Taking Stock / The test of the cash cow
Arik Raichman loves to quote Al Ries.
The first impression Raichman creates isn't that his hobby is reading books on management in general, and marketing in particular, or that he can declaim from memory entire sections of books by his guru, Al Ries.
His appearance, bluntness, body language and clothes all scream kibbutz, farmer, man of the land; but behind that earthy mien hides an aggressive, savvy, forceful businessman, deeply respected by even his bitter rivals, Ofra Strauss and Dan Propper.
Raichman took the reins at Israel's dairy monopoly, Tnuva, seven years ago, following the scandal of silicon being found in the company's long-life milk that forced out his predecessor, the all-powerful Yitzhak Landsman. Nobody had a clue about the revolution Raichman would spearhead at the dairy cooperative, which had come to symbolize economic decrepitude.
Raichman transformed Tnuva from an organization whose main goal was to absorb produce from its farmer-shareholders, into a an organization oriented toward the market, the consumers and marketing. He led the veteran cooperative, which was founded 75 years ago, to worship the new-millennium god of the markets - brand name.
The make of a manager
Slowly but surely, Raichman branded most of the cooperative's operations. Later, having gained confidence, he broke Tnuva's wink-wink, unwritten, non-compete arrangement with rival dairy Strauss, and went to war.
As far as marketing is concerned, Raichman won most of his battles, most notably the campaign for Yoplait yogurt. Tnuva hit Strauss where it hurt most. It caught the Nahariya-based dairy totally unprepared; and for the moment, Tnuva seems to be on top.
But awe of Raichman as Manager, as Conqueror of Market Share and as Drummer of the Brand-Name Beat should be liberally tempered with acknowledgment of his tremendous edge over his rivals.
To date, Raichman has been judged solely by Tnuva's market share, scope of operations and achievements regarding branding. He has never been judged by the most important criteria of all, by which most managers are made or broken - profits. Tnuva is a cooperative belonging to 620 kibbutzim and moshavim (agricultural communities). It did not habitually pay dividends, never published financial statements, and none of its members ever expected it to generate handsome earnings.
If Raichman had had to report period earnings or pay significant dividends, his wiggle room would have been severely limited and the task of managing Tnuva would have been commensurately more difficult.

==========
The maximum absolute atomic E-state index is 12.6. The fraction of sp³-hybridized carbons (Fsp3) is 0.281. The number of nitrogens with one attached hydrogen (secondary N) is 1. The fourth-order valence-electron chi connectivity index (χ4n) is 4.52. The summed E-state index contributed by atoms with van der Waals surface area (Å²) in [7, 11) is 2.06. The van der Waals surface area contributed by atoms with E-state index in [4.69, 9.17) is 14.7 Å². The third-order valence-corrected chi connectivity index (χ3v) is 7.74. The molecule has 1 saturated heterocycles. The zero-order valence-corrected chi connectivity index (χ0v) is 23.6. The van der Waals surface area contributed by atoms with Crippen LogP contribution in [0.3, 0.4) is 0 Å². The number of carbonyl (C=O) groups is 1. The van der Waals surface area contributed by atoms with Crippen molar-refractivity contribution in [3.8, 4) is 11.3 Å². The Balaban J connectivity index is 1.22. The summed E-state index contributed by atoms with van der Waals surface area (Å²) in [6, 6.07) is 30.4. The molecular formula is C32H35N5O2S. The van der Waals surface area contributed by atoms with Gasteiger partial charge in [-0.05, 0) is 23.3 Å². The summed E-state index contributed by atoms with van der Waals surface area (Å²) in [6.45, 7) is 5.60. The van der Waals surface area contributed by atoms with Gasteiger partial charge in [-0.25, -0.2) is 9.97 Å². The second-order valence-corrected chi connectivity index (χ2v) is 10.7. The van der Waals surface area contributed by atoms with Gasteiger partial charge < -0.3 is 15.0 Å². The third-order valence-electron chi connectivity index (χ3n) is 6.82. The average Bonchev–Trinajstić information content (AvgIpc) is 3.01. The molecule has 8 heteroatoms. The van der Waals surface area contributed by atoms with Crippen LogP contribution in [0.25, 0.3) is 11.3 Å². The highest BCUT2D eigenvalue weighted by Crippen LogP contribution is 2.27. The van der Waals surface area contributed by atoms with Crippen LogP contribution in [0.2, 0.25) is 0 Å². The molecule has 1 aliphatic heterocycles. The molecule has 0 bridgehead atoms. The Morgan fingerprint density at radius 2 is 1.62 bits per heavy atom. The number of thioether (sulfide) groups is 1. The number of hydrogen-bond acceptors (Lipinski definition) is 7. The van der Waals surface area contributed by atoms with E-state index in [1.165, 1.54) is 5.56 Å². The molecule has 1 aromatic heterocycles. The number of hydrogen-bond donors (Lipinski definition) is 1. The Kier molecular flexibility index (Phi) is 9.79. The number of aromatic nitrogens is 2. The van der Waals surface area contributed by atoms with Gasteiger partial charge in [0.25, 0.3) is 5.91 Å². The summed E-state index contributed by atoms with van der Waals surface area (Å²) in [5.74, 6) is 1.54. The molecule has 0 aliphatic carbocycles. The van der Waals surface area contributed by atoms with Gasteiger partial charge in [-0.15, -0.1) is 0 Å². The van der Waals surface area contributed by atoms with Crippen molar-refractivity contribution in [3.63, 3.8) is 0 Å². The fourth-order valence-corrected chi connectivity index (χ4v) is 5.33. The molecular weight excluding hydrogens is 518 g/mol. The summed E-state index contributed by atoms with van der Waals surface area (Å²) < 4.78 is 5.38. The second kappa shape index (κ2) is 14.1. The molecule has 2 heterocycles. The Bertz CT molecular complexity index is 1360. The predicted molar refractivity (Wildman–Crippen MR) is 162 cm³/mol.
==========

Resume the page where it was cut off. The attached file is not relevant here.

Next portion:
He knows it, too. He knows that cooperatives are largely a relic of bygone times, and he's been watching the ugly battle between the members and managers of the Blue Square retail cooperative with horror.
Raichman decided that changing Tnuva's corporate structure should be handled rather differently.
Four years ago, he initiated the process of turning Tnuva from a cooperative into a regular company, limited by shares, that would be issued on the stock exchange or would bring in a strategic investor. The first stage of the process was completed two years back, when Tnuva completed the politically and legally complex stage of distributing the ownership of the cooperative among all its members, ahead of an equity allocation.
If Raichman keeps his explicit, publicly-stated promises, then by the time Tnuva's assembly convenes in November 2003, the cooperative should have turned into a regular company, limited by shares, that publishes periodic financial statements and is ready to hit the public market, to bring in a strategic partner, or both.
Ostensibly, Tnuva has another year of grace to continue operating in blithe obliviousness of its bottom line. But Raichman knows that time is pressing, and that market conditions will not suffer delay. Dan Propper and Ofra Strauss are waiting with unsheathed claws for Tnuva to turn into a regular company, so they can pounce and beat it to a pulp.
The news that Tnuva plans to cut hundreds of jobs and slash operating costs by 30 percent may not surprise people who've kept track of Raichman. Yet from the standpoint of history, the announcement is an even bigger benchmark than the 900 layoffs at Bank Hapoalim.
Israel rustled and rumbled when its biggest bank decided to fire 10 percent of its workforce. But Hapoalim is privately owned. Five years back, the state sold its controlling interest to a bunch of private investors, some of whom borrowed huge amounts of money. As of now, they have lost money on their investment, and they are stressed by their leverage and by the Bank of Israel's voiced fears about the stability of the banking system. The bank's need to streamline its operations was clear to all.
Tnuva, on the other hand, is a cooperative that still belongs to the kibbutz and moshav movements. Despite its sliding profits in the last year, it is still a formidable cash cow in no existential danger whatsoever.
The cooperative's 4,000 employees, who make the highest salaries in the entire food sector, are protected by a powerful union. If a cooperative such as Tnuva is considering a massive efficiency drive, including significant dismissals, then perhaps real change is coming to the culture of Israel's marketplace.
If Raichman wants to turn Tnuva into a regular corporation, to bring in a strategic investor and also to remain the company's chief in the new era, he has no choice but to substantially streamline the company's operations - before its privatization, not after.
Raichman has proved his mettle in the consumer market. Now he faces a far tougher managerial test, where pithy quotes from Al Ries will not help him one bit.
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